But even if it did, it's not clear what (conceptually speaking) it would mean to say that more investment in fashion design - spurred by greater intellectual property protection of fashion - would make us, as a society, better off. In her work with Professor Scott Hemphill, Professor Suk has offered the intriguing argument that the existence of trademark and trade dress protection has distorted the balance of protection, since wealthier designers who have more brand identity (and can resort to trademark and trade dress protection) are less affected by design piracy than smaller, less well-established designers (who lack widespread brand identity, and are less able to take advantage of the protections that trademark and trade dress offer). For this reason, Suk and Hemphill have argued that design protection necessarily levels the playing field, enabling smaller, less well-established designers to protect their creations given their comparably weaker brand identities.
We think it is important to focus not just on the law of intellectual property as it exists on the book, but also the reality of its enforcement. The consequences of intellectual property protection for fashion are likely to be distributively biased towards the wealthiest designers - more money for major fashion houses with the resources to enforce their intellectual property rights, less for smaller innovators who are likely to find it harder to do so. Further, in the absence of robust fair use protections, designers that interpret, remix, improve upon, or alter existing designs-the "secondary design innovators" we might call them-can be caught in a grey area. Armed with new legal weapons, established designers are likely to lay claim to expansive protections, deterring the very creativity that intellectual property is designed to protect, and perhaps preventing the sort of follow-on innovation that pervades fashion trends. Like so many other areas of intellectual property that have faced this problem, the very existence of broad and imprecise intellectual property protections may have the effect of detering socially valuable innovations from taking place.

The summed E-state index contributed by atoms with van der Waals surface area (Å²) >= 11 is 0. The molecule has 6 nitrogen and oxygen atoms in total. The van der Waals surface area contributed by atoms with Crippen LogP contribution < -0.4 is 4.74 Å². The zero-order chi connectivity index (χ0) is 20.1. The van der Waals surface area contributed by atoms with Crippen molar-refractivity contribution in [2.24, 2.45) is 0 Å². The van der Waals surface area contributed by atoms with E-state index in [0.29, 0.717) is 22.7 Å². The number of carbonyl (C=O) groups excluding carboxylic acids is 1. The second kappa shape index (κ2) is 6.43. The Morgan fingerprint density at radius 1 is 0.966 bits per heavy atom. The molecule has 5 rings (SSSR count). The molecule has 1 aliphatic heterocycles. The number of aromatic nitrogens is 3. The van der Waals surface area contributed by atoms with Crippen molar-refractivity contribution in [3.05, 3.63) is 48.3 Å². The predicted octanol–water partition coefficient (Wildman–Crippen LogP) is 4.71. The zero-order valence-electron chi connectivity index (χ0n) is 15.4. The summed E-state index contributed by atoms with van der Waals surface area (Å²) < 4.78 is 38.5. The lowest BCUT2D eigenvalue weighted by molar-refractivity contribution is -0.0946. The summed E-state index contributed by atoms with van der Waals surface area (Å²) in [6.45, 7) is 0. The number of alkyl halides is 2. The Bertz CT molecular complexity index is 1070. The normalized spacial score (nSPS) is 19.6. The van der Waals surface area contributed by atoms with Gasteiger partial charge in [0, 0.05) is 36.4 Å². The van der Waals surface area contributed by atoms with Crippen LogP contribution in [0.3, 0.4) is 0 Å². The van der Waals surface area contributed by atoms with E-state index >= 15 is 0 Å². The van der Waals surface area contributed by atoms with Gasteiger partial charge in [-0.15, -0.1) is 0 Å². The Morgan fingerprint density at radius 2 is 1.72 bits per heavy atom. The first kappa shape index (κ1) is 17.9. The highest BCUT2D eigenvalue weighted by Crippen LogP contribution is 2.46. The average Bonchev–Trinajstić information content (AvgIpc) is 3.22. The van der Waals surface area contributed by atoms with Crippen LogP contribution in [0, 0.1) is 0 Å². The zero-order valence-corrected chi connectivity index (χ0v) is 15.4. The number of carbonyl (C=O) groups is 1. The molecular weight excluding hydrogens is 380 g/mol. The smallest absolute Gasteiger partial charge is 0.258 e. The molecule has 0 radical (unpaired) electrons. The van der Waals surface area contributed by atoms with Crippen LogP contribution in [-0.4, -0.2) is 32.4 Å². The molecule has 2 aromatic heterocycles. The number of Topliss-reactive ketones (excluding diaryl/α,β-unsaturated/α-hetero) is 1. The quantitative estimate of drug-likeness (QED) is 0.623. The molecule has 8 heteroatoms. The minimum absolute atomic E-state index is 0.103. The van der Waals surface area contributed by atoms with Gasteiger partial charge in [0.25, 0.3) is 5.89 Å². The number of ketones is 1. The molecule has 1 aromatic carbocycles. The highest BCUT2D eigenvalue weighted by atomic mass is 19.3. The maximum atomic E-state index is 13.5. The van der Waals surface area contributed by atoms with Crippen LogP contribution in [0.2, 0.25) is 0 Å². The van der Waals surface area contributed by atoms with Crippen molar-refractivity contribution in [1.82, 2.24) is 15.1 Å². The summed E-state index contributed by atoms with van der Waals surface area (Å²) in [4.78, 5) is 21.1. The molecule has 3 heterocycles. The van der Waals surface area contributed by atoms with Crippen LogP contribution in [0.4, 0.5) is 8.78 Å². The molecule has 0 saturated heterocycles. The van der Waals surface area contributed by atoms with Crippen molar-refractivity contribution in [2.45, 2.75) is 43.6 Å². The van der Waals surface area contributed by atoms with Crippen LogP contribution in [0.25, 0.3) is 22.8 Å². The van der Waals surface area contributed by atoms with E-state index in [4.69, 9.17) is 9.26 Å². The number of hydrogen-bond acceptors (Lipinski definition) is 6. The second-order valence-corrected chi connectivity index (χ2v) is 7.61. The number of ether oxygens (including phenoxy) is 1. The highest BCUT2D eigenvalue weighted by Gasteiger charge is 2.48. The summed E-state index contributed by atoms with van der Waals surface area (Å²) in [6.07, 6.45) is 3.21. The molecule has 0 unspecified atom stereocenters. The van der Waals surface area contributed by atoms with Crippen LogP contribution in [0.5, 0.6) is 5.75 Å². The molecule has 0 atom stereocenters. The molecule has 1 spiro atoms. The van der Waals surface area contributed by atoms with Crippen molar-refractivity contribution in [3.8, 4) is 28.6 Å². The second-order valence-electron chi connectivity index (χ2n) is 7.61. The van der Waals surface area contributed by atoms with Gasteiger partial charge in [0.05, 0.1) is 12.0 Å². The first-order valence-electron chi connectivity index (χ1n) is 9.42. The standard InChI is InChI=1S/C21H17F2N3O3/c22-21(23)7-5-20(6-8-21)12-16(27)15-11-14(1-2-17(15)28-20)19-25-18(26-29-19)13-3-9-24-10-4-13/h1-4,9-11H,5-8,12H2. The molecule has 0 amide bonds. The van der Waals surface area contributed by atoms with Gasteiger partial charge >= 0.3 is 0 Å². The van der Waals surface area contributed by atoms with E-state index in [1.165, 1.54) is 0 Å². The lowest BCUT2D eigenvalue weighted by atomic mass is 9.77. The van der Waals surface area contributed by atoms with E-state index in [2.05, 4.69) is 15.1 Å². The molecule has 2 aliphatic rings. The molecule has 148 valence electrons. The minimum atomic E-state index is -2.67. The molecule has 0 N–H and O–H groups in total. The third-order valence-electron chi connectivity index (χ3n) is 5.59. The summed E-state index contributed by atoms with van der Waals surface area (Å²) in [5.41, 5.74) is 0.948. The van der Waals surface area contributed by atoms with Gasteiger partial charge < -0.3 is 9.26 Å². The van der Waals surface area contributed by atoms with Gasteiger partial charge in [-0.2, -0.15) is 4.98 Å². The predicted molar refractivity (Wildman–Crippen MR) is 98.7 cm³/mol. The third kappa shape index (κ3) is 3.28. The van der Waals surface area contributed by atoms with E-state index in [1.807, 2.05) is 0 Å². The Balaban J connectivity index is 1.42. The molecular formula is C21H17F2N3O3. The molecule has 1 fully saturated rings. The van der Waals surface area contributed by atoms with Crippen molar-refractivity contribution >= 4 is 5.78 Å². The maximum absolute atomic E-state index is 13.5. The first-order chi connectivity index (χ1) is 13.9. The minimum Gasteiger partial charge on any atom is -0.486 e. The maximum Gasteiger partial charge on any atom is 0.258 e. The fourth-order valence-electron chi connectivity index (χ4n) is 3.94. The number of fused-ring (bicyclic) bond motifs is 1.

The utilitarian argument for fashion intellectual property seems quite weak. What we seem to be left with are claims by the fashion industry that fashion should be legally protected because copying is somehow immoral. But in the absence of intellectual property protection or an attempt by the copier to pass off his merchandise as the genuine article, it is hard to say that copying must be prevented at any cost. The patina of immorality from which the fashion industry draws rhetorical force almost certainly reflects the existence of intellectual property in other creative fields. Moreover, as we have argued in our recent book, copying and free riding are essential parts of the creative process: all creators begin with a common creative palette drawn from prior innovations they had no role in producing.
Finally, granting intellectual property protection will hardly eliminate copying. One of the inevitable byproducts of intellectual property protection - in any field - is disobedience. Legal protection for fashion seems unlikely to eliminate copying any more than intellectual property protection for trademark prevents knock-offs or copyright for music has been able to stamp out file sharing. And, as we have experienced with virtually every medium currently protected by intellectual property law, we will have invited the fashion industry (and fashion consumers) onto the treadmill of ever expanding legal protection and punishment. Intellectual property protection for fashion will diminish the domain of legal conduct, and when people run afoul of their new constraints, the industry will point to that disobedience as justifying even more legal protection and punishment. We've seen this movie before.
[image via common.wikimedia.org]